Google Android's Accessibility Service includes TalkBack, KickBack and SoundBack apps, which can be utilised by blind and vision-impaired users to help them control their smartphone.

Together, the three apps add spoken, audible and vibration functionality to your device. These options are not configured by default, however. Here, we explain how to get started. See Best Android Apps.

Step 1. Open the Settings menu, scroll down to the bottom of the list and choose Accessibility. A message will pop up onscreen stating that no accessibility-related applications are installed. Click Ok to go to the Android Market and install a screen reader.

TalkBack 1

Step 2. Your phone will be directed to Google TalkBack at Android Market. Tap on TalkBack, then click install on the following screen, and 'Accept & download' on the next. Alternatively, you can browse to and download KickBack or SoundBack in Android Market. KickBack triggers haptic feedback whenever you do anything; SoundBack replaces these vibrations with a sound.

TalkBack 2

Step 3. Return to the Settings, Accessibility menu. TalkBack (and KickBack and SoundBack if you installed them) will now be listed here. Tick the box next to Accessibility, then enable whichever of the three apps you'd prefer to use. Note that you don't need to use all three. Press Ok to the pop-up message, but note that the service may be able to collect any data that type into your handset - including bank details and private messages.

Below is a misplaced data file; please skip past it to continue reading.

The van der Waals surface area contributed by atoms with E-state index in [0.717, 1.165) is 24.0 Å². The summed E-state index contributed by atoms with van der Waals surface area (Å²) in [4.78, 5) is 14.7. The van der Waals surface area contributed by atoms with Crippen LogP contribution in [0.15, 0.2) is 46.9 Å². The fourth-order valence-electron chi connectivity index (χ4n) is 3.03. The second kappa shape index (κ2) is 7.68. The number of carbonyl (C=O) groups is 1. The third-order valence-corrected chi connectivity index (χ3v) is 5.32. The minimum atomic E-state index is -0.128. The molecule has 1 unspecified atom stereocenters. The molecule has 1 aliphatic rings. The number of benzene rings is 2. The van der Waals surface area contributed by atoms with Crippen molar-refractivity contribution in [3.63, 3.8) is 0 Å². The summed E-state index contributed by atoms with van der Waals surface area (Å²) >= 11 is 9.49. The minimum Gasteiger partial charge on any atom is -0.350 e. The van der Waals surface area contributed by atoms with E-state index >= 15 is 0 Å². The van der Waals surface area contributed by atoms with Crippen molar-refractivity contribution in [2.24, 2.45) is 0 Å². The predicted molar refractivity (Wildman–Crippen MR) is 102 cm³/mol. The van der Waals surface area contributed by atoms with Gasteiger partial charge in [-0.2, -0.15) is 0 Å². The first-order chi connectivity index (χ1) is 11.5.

TalkBack 3

Step 4. By now a message may have appeared in your notifications bar offering to download Accessibility Preferences, which lets you set preferences for TalkBack. If you choose to use this app, you'll be able to access it from your Apps menu. Accessibility Preferences lets you configure keyboard shortcuts and set preferences for whether TalkBack should continue to function in Silent mode, when the screen is switched off, and so on.

TalkBack 4